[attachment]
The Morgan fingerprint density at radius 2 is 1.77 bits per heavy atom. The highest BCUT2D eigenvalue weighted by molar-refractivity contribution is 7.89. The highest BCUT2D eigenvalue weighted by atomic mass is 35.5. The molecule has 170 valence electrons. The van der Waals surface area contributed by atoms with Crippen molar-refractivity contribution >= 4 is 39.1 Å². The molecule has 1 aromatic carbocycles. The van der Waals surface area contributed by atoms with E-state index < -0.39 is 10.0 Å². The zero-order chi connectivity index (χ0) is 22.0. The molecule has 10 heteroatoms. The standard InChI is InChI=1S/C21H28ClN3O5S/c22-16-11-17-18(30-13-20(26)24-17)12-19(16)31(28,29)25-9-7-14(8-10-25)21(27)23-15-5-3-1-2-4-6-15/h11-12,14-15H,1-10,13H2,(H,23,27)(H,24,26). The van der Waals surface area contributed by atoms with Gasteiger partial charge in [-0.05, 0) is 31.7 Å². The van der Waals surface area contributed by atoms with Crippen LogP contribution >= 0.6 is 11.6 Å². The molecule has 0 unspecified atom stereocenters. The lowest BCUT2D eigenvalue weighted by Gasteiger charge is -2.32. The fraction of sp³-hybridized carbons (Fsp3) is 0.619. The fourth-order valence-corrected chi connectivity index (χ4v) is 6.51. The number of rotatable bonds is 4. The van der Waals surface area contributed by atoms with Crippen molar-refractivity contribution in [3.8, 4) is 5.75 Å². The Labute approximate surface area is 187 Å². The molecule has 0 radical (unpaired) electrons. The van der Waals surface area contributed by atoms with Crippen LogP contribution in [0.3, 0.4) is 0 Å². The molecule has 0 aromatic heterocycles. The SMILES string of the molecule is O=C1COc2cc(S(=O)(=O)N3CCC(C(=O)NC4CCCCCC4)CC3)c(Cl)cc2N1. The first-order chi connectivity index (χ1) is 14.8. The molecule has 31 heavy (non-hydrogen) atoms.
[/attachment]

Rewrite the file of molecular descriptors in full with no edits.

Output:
The Morgan fingerprint density at radius 2 is 1.77 bits per heavy atom. The highest BCUT2D eigenvalue weighted by molar-refractivity contribution is 7.89. The highest BCUT2D eigenvalue weighted by atomic mass is 35.5. The molecule has 170 valence electrons. The van der Waals surface area contributed by atoms with Crippen molar-refractivity contribution >= 4 is 39.1 Å². The molecule has 1 aromatic carbocycles. The van der Waals surface area contributed by atoms with E-state index < -0.39 is 10.0 Å². The zero-order chi connectivity index (χ0) is 22.0. The molecule has 10 heteroatoms. The standard InChI is InChI=1S/C21H28ClN3O5S/c22-16-11-17-18(30-13-20(26)24-17)12-19(16)31(28,29)25-9-7-14(8-10-25)21(27)23-15-5-3-1-2-4-6-15/h11-12,14-15H,1-10,13H2,(H,23,27)(H,24,26). The van der Waals surface area contributed by atoms with Gasteiger partial charge in [-0.05, 0) is 31.7 Å². The van der Waals surface area contributed by atoms with Crippen LogP contribution >= 0.6 is 11.6 Å². The molecule has 0 unspecified atom stereocenters. The lowest BCUT2D eigenvalue weighted by Gasteiger charge is -2.32. The fraction of sp³-hybridized carbons (Fsp3) is 0.619. The fourth-order valence-corrected chi connectivity index (χ4v) is 6.51. The number of rotatable bonds is 4. The van der Waals surface area contributed by atoms with Crippen molar-refractivity contribution in [3.8, 4) is 5.75 Å². The Labute approximate surface area is 187 Å². The molecule has 0 radical (unpaired) electrons. The van der Waals surface area contributed by atoms with Crippen LogP contribution in [0.3, 0.4) is 0 Å². The molecule has 0 aromatic heterocycles. The SMILES string of the molecule is O=C1COc2cc(S(=O)(=O)N3CCC(C(=O)NC4CCCCCC4)CC3)c(Cl)cc2N1. The first-order chi connectivity index (χ1) is 14.8. The molecule has 31 heavy (non-hydrogen) atoms.